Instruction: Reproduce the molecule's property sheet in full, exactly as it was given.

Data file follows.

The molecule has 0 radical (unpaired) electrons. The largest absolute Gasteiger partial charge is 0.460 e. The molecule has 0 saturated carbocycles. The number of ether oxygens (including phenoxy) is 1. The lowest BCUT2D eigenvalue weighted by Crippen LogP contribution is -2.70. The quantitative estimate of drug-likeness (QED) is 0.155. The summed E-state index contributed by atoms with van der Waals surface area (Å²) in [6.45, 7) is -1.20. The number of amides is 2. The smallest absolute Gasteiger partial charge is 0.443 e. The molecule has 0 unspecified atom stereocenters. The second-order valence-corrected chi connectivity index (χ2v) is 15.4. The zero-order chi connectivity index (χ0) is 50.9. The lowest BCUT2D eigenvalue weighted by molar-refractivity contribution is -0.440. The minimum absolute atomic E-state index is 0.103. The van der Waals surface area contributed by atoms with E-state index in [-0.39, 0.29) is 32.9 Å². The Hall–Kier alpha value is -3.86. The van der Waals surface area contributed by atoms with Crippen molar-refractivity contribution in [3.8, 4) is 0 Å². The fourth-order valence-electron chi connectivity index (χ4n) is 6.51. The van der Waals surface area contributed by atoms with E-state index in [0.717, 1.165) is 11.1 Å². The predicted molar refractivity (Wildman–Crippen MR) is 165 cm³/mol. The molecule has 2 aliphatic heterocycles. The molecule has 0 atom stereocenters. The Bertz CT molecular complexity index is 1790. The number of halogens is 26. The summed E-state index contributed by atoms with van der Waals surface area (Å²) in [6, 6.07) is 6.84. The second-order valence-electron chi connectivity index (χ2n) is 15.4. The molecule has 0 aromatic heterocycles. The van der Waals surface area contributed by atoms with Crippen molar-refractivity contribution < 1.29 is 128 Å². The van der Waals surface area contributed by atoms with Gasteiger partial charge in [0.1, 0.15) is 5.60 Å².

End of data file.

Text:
The molecule has 0 radical (unpaired) electrons. The largest absolute Gasteiger partial charge is 0.460 e. The molecule has 0 saturated carbocycles. The number of ether oxygens (including phenoxy) is 1. The lowest BCUT2D eigenvalue weighted by Crippen LogP contribution is -2.70. The quantitative estimate of drug-likeness (QED) is 0.155. The summed E-state index contributed by atoms with van der Waals surface area (Å²) in [6.45, 7) is -1.20. The number of amides is 2. The smallest absolute Gasteiger partial charge is 0.443 e. The molecule has 0 unspecified atom stereocenters. The second-order valence-corrected chi connectivity index (χ2v) is 15.4. The zero-order chi connectivity index (χ0) is 50.9. The lowest BCUT2D eigenvalue weighted by molar-refractivity contribution is -0.440. The minimum absolute atomic E-state index is 0.103. The van der Waals surface area contributed by atoms with E-state index in [-0.39, 0.29) is 32.9 Å². The Hall–Kier alpha value is -3.86. The van der Waals surface area contributed by atoms with Crippen molar-refractivity contribution in [3.8, 4) is 0 Å². The fourth-order valence-electron chi connectivity index (χ4n) is 6.51. The van der Waals surface area contributed by atoms with E-state index in [0.717, 1.165) is 11.1 Å². The predicted molar refractivity (Wildman–Crippen MR) is 165 cm³/mol. The molecule has 2 aliphatic heterocycles. The molecule has 0 atom stereocenters. The Bertz CT molecular complexity index is 1790. The number of halogens is 26. The summed E-state index contributed by atoms with van der Waals surface area (Å²) in [6, 6.07) is 6.84. The second-order valence-electron chi connectivity index (χ2n) is 15.4. The molecule has 0 aromatic heterocycles. The van der Waals surface area contributed by atoms with Crippen molar-refractivity contribution < 1.29 is 128 Å². The van der Waals surface area contributed by atoms with Gasteiger partial charge in [0.1, 0.15) is 5.60 Å².